Fifty-four percent intend to tranche transactions by participant population. Retirees are identified as the most common population for which sponsors are considering purchasing annuities (54%), followed by terminated-vested participants (43%). Only one in three (30%) say they would secure a buyout for all participants. For full article: Click Here


Strategic Insight, parent company of PLANADVISER, conducted the survey for MetLife along with MMR Research Associates, in August and September.

To download full results Click Here



PBGC Makes Pilot Mediation Program Permanent, Adds Fiduciary Disputes

PlanSponsor | January 28, 2019 | John Manganaro


The Pension Benefit Guaranty Corporation has added fiduciary breach cases to the categories of disputes covered by the mediation program.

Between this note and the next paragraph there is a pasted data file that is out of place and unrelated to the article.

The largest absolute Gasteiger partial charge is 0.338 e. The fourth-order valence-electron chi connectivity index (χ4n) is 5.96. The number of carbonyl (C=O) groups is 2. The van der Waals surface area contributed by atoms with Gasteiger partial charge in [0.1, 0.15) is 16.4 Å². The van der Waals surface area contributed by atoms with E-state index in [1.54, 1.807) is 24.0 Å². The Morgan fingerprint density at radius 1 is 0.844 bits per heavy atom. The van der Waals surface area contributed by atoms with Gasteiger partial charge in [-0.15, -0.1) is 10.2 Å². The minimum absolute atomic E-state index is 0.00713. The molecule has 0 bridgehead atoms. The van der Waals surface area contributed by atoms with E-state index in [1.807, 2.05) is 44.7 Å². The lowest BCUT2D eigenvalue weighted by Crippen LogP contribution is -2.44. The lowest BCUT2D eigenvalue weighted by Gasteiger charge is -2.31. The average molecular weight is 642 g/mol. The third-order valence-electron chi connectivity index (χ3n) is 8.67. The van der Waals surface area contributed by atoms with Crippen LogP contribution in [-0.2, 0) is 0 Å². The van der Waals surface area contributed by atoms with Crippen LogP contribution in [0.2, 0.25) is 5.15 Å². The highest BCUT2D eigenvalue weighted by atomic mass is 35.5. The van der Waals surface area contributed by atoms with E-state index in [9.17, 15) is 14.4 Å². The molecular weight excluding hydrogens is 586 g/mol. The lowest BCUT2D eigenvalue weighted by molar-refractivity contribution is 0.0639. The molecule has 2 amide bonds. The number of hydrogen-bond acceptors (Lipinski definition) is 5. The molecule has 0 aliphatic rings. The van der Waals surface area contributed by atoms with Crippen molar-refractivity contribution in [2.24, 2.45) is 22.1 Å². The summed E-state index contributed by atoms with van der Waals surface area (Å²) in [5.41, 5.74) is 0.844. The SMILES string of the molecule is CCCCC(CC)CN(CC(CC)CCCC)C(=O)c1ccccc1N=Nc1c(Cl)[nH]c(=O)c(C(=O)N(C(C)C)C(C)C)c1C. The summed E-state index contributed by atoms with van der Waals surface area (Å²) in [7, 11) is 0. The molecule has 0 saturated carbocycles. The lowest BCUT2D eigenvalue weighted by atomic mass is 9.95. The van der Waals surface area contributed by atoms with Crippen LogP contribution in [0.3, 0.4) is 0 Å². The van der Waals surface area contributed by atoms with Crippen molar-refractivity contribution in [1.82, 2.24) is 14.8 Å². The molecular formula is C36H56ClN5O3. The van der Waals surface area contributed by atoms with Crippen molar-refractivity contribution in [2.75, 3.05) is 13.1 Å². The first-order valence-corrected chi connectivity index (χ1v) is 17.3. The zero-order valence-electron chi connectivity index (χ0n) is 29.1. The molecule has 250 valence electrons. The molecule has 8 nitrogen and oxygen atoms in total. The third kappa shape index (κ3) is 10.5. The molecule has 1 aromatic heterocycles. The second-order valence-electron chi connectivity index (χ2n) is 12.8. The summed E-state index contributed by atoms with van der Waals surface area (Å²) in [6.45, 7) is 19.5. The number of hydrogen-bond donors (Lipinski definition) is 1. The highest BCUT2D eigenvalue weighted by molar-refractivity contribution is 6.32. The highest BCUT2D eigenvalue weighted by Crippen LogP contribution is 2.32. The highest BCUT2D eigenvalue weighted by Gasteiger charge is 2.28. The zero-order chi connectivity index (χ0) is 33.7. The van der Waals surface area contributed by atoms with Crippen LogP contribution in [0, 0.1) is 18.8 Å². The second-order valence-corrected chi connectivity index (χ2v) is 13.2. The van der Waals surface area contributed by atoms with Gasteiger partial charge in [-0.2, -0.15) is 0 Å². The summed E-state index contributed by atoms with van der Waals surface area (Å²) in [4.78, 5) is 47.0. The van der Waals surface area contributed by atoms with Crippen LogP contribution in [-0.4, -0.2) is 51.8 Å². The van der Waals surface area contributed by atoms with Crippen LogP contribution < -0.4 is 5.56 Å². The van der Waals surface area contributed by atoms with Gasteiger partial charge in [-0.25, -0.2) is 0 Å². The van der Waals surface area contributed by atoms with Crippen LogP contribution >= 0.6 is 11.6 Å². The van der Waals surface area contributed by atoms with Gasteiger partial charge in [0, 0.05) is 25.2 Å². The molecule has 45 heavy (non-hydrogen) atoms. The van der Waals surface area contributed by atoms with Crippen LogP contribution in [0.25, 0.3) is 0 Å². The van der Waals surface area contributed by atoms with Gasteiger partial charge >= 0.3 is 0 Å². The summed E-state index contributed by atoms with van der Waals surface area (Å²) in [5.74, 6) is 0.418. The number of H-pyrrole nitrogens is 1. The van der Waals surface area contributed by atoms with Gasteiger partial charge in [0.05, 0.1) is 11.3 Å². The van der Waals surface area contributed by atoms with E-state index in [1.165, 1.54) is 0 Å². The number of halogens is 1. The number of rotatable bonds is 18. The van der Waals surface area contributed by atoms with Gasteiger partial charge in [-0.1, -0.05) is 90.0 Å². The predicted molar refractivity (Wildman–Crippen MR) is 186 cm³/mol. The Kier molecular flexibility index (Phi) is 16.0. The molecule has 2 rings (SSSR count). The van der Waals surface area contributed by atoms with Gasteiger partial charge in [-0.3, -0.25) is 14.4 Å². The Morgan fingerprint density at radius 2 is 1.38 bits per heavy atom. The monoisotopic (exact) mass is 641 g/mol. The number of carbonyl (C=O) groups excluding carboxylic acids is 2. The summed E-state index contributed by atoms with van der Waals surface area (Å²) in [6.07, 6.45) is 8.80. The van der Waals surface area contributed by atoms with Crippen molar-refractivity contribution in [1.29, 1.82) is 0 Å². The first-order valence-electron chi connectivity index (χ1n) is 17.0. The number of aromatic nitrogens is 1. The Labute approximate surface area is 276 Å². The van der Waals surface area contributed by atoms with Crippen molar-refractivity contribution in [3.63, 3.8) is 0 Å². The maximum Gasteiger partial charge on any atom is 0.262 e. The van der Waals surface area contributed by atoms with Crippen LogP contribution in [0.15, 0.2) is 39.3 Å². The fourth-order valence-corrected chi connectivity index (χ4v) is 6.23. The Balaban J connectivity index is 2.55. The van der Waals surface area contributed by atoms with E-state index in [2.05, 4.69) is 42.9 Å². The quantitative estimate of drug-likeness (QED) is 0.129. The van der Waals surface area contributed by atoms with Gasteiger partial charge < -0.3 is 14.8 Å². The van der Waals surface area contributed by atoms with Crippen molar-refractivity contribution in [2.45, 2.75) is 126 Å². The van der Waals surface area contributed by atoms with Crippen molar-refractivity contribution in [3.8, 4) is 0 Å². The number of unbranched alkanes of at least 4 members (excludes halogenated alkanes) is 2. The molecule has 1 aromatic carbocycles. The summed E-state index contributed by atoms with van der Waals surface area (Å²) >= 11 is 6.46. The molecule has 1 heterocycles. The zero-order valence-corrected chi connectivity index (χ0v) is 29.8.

The Pension Benefit Guaranty Corporation (PBGC) has announced its decision to make its Pilot Mediation Program a permanent project, given its early success in helping to resolve pension termination liability collection and Early Warning Program cases.


In addition to making the mediation program permanent, PBGC has added fiduciary breach cases to the categories of disputes covered. According to PBGC officials, this gives pension plan administrators the opportunity to resolve these cases with “a neutral, professional, independent mediator in a timely and cost-effective manner.”


The mediation program initially launched in October 2017 and was meant to help opposing parties resolve cases with the assistance of a skilled, neutral and independent dispute resolution professional. The mediation project was described as part of the agency’s ongoing efforts to make it easier for sponsors to maintain their pension plans.